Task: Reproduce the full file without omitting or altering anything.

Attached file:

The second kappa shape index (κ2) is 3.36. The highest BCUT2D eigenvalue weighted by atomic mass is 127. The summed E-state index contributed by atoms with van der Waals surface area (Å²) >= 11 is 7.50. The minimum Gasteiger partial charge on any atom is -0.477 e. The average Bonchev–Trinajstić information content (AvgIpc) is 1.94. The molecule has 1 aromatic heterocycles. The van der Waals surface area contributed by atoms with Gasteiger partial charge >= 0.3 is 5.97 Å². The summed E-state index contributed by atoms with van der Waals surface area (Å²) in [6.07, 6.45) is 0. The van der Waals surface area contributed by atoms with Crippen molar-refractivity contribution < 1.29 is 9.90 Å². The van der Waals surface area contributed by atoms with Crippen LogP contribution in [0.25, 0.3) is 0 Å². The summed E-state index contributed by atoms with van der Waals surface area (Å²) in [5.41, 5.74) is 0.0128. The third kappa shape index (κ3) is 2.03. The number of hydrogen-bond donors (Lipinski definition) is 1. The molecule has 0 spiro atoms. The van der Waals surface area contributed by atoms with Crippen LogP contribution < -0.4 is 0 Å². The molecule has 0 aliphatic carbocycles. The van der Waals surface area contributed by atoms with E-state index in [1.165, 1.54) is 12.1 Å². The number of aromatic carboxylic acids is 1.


The second kappa shape index (κ2) is 3.36. The highest BCUT2D eigenvalue weighted by atomic mass is 127. The summed E-state index contributed by atoms with van der Waals surface area (Å²) >= 11 is 7.50. The minimum Gasteiger partial charge on any atom is -0.477 e. The average Bonchev–Trinajstić information content (AvgIpc) is 1.94. The molecule has 1 aromatic heterocycles. The van der Waals surface area contributed by atoms with Gasteiger partial charge >= 0.3 is 5.97 Å². The summed E-state index contributed by atoms with van der Waals surface area (Å²) in [6.07, 6.45) is 0. The van der Waals surface area contributed by atoms with Crippen molar-refractivity contribution < 1.29 is 9.90 Å². The van der Waals surface area contributed by atoms with Crippen LogP contribution in [0.25, 0.3) is 0 Å². The summed E-state index contributed by atoms with van der Waals surface area (Å²) in [5.41, 5.74) is 0.0128. The third kappa shape index (κ3) is 2.03. The number of hydrogen-bond donors (Lipinski definition) is 1. The molecule has 0 spiro atoms. The van der Waals surface area contributed by atoms with Crippen LogP contribution < -0.4 is 0 Å². The molecule has 0 aliphatic carbocycles. The van der Waals surface area contributed by atoms with E-state index in [1.165, 1.54) is 12.1 Å². The number of aromatic carboxylic acids is 1.